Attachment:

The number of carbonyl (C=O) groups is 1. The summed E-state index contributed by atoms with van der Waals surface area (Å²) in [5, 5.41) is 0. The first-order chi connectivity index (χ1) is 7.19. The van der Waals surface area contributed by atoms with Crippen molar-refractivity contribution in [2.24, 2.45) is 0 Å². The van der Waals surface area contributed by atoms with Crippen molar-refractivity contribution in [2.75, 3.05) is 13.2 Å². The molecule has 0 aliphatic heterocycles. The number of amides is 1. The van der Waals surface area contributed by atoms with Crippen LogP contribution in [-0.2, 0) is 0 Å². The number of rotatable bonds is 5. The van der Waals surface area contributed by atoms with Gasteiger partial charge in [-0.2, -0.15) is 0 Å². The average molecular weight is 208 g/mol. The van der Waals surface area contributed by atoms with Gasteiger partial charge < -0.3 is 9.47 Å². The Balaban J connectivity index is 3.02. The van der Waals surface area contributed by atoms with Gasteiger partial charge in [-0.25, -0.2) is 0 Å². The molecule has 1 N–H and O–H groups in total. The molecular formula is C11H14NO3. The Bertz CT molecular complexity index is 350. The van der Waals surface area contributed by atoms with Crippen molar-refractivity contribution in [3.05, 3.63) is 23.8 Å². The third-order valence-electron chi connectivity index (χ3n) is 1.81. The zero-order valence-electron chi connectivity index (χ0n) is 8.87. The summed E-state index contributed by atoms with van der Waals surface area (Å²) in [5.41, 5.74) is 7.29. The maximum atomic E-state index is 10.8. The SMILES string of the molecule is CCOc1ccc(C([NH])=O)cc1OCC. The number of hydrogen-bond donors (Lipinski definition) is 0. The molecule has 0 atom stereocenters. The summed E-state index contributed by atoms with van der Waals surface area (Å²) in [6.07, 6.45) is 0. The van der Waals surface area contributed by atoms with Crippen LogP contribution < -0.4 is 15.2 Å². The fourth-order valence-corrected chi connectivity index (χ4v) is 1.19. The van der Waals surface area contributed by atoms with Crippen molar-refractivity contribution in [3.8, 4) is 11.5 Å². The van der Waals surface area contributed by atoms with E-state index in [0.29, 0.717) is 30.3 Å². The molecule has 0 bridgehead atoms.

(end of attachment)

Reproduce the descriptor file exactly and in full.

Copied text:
The number of carbonyl (C=O) groups is 1. The summed E-state index contributed by atoms with van der Waals surface area (Å²) in [5, 5.41) is 0. The first-order chi connectivity index (χ1) is 7.19. The van der Waals surface area contributed by atoms with Crippen molar-refractivity contribution in [2.24, 2.45) is 0 Å². The van der Waals surface area contributed by atoms with Crippen molar-refractivity contribution in [2.75, 3.05) is 13.2 Å². The molecule has 0 aliphatic heterocycles. The number of amides is 1. The van der Waals surface area contributed by atoms with Crippen LogP contribution in [-0.2, 0) is 0 Å². The number of rotatable bonds is 5. The van der Waals surface area contributed by atoms with Gasteiger partial charge in [-0.2, -0.15) is 0 Å². The average molecular weight is 208 g/mol. The van der Waals surface area contributed by atoms with Gasteiger partial charge < -0.3 is 9.47 Å². The Balaban J connectivity index is 3.02. The van der Waals surface area contributed by atoms with Gasteiger partial charge in [-0.25, -0.2) is 0 Å². The molecule has 1 N–H and O–H groups in total. The molecular formula is C11H14NO3. The Bertz CT molecular complexity index is 350. The van der Waals surface area contributed by atoms with Crippen molar-refractivity contribution in [3.05, 3.63) is 23.8 Å². The third-order valence-electron chi connectivity index (χ3n) is 1.81. The zero-order valence-electron chi connectivity index (χ0n) is 8.87. The summed E-state index contributed by atoms with van der Waals surface area (Å²) in [5.41, 5.74) is 7.29. The maximum atomic E-state index is 10.8. The SMILES string of the molecule is CCOc1ccc(C([NH])=O)cc1OCC. The number of hydrogen-bond donors (Lipinski definition) is 0. The molecule has 0 atom stereocenters. The summed E-state index contributed by atoms with van der Waals surface area (Å²) in [6.07, 6.45) is 0. The van der Waals surface area contributed by atoms with Crippen LogP contribution < -0.4 is 15.2 Å². The fourth-order valence-corrected chi connectivity index (χ4v) is 1.19. The van der Waals surface area contributed by atoms with Crippen molar-refractivity contribution in [3.8, 4) is 11.5 Å². The van der Waals surface area contributed by atoms with E-state index in [0.29, 0.717) is 30.3 Å². The molecule has 0 bridgehead atoms.